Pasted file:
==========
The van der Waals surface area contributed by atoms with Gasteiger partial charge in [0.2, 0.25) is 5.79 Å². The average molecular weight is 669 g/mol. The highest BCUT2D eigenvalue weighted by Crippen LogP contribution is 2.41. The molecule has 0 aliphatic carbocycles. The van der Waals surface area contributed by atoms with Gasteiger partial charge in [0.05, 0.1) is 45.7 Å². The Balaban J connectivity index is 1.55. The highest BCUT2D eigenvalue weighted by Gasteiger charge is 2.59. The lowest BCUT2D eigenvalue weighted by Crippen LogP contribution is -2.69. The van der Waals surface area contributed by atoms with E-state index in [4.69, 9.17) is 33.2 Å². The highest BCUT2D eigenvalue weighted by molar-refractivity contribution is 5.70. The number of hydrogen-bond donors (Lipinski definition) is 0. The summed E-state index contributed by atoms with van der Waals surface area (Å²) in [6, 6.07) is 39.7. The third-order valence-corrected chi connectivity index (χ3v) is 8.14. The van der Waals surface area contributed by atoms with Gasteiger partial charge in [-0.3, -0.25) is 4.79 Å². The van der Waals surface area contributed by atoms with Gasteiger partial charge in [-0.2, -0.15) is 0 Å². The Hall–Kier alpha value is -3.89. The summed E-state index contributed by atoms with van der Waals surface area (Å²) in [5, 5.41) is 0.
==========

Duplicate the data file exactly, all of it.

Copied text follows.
The van der Waals surface area contributed by atoms with Gasteiger partial charge in [0.2, 0.25) is 5.79 Å². The average molecular weight is 669 g/mol. The highest BCUT2D eigenvalue weighted by Crippen LogP contribution is 2.41. The molecule has 0 aliphatic carbocycles. The van der Waals surface area contributed by atoms with Gasteiger partial charge in [0.05, 0.1) is 45.7 Å². The Balaban J connectivity index is 1.55. The highest BCUT2D eigenvalue weighted by Gasteiger charge is 2.59. The lowest BCUT2D eigenvalue weighted by Crippen LogP contribution is -2.69. The van der Waals surface area contributed by atoms with E-state index in [4.69, 9.17) is 33.2 Å². The highest BCUT2D eigenvalue weighted by molar-refractivity contribution is 5.70. The number of hydrogen-bond donors (Lipinski definition) is 0. The summed E-state index contributed by atoms with van der Waals surface area (Å²) in [6, 6.07) is 39.7. The third-order valence-corrected chi connectivity index (χ3v) is 8.14. The van der Waals surface area contributed by atoms with Gasteiger partial charge in [-0.3, -0.25) is 4.79 Å². The van der Waals surface area contributed by atoms with Gasteiger partial charge in [-0.2, -0.15) is 0 Å². The Hall–Kier alpha value is -3.89. The summed E-state index contributed by atoms with van der Waals surface area (Å²) in [5, 5.41) is 0.